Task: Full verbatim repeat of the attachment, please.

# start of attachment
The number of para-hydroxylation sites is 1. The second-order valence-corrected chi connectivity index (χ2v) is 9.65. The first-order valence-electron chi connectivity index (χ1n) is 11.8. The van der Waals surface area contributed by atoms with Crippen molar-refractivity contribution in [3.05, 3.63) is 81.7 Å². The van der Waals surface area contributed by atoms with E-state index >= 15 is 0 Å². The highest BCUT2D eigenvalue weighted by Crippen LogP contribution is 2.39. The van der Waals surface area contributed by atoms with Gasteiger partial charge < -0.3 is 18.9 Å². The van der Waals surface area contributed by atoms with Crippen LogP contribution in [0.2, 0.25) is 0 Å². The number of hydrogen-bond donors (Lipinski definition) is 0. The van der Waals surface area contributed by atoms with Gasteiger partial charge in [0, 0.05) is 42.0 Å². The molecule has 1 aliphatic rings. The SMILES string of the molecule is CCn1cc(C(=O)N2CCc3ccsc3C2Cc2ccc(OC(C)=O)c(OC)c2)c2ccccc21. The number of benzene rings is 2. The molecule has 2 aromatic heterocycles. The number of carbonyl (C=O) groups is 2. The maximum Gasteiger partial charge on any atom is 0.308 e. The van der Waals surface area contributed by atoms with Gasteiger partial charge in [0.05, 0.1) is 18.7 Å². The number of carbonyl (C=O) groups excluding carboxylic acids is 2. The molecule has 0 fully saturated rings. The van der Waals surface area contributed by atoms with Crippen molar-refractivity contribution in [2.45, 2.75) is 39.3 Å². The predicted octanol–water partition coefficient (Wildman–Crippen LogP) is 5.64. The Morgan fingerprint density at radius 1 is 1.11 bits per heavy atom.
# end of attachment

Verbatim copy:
The number of para-hydroxylation sites is 1. The second-order valence-corrected chi connectivity index (χ2v) is 9.65. The first-order valence-electron chi connectivity index (χ1n) is 11.8. The van der Waals surface area contributed by atoms with Crippen molar-refractivity contribution in [3.05, 3.63) is 81.7 Å². The van der Waals surface area contributed by atoms with E-state index >= 15 is 0 Å². The highest BCUT2D eigenvalue weighted by Crippen LogP contribution is 2.39. The van der Waals surface area contributed by atoms with Gasteiger partial charge < -0.3 is 18.9 Å². The van der Waals surface area contributed by atoms with Crippen LogP contribution in [0.2, 0.25) is 0 Å². The number of hydrogen-bond donors (Lipinski definition) is 0. The van der Waals surface area contributed by atoms with Gasteiger partial charge in [0, 0.05) is 42.0 Å². The molecule has 1 aliphatic rings. The SMILES string of the molecule is CCn1cc(C(=O)N2CCc3ccsc3C2Cc2ccc(OC(C)=O)c(OC)c2)c2ccccc21. The number of benzene rings is 2. The molecule has 2 aromatic heterocycles. The number of carbonyl (C=O) groups is 2. The maximum Gasteiger partial charge on any atom is 0.308 e. The van der Waals surface area contributed by atoms with Gasteiger partial charge in [0.05, 0.1) is 18.7 Å². The number of carbonyl (C=O) groups excluding carboxylic acids is 2. The molecule has 0 fully saturated rings. The van der Waals surface area contributed by atoms with Crippen molar-refractivity contribution in [2.45, 2.75) is 39.3 Å². The predicted octanol–water partition coefficient (Wildman–Crippen LogP) is 5.64. The Morgan fingerprint density at radius 1 is 1.11 bits per heavy atom.